Screenwriter Dixon’s (The Language of Secrets, 2010) second novel centers on the convergence of the lives of three women who have a mysterious connection.
Livvi is a published novelist whose lonely, abusive childhood has left her emotionally damaged and needy. Growing up with a cruel stepmother and cold father, Livvi believes her mother was a party girl who abandoned her as a baby. Now an adult, Livvi has yet to break free of her need to find love and acceptance, and her relationship with Andrew, the rich owner of a publicity firm, seems to be exactly what she’s been looking for all her life—until she discovers that Andrew’s withheld huge secrets from her. Livvi begins to see that her knight’s shining armor is somewhat tarnished, but she feels obligated to stay with Andrew for one very important reason. Across the country, famous photographer Micah is informed that she’s ill and must begin treatment immediately if she wishes to survive. But Micah’s not sure she deserves to live. Before she decides, Micah sets out to settle some debts from her past, seeking out people she once knew. However, despite her generosity to a cab driver’s family, the absolution she seeks proves elusive. Flash back to 1986. AnnaLee is the devoted mother of a daughter whom she and her husband call “Bella.” They live in the home that once belonged to AnnaLee’s parents, a place where she always felt loved and secure, and AnnaLee is brokenhearted that she has to sell her parents’ treasures piece by piece to keep her family afloat financially. Husband Jack is a poor provider and a fragile man who leans on his wife for support, but AnnaLee hasn’t given up on him. Seemingly unconnected, these three women have one object in common: the image of a woman in a shimmering gown and pearl boots. Dixon’s narrative begins as a real page-turner but breaks down about two-thirds of the way through; by this point, some readers will put together all the pertinent information and spend the last third focusing on the minor holes in the story and the clunky dialogue.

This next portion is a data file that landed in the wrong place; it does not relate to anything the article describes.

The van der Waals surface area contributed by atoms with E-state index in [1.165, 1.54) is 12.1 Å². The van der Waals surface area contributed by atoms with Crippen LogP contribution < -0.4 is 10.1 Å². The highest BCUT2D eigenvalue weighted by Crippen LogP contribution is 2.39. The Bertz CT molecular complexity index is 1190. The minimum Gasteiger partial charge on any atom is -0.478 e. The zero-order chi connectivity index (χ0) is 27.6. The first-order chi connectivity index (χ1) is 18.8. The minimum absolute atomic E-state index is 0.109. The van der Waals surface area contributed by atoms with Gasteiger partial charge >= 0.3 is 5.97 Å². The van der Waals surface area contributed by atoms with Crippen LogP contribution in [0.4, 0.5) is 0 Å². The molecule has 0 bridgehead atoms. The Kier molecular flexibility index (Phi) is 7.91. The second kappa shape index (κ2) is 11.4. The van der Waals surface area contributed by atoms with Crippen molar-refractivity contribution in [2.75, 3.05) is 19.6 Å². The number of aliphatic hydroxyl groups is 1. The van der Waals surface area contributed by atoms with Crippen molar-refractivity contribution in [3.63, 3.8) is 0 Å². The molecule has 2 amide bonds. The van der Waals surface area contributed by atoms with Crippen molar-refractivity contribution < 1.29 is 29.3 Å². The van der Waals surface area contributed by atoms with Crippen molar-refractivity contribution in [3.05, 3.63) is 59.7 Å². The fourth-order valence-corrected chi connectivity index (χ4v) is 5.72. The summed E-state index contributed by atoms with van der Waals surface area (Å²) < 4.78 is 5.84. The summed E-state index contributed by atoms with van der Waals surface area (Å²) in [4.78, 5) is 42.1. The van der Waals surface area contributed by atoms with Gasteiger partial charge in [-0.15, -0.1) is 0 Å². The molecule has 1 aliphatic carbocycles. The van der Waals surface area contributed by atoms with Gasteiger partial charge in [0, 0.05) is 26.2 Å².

Slightly flawed, but an OK way to spend a rainy afternoon.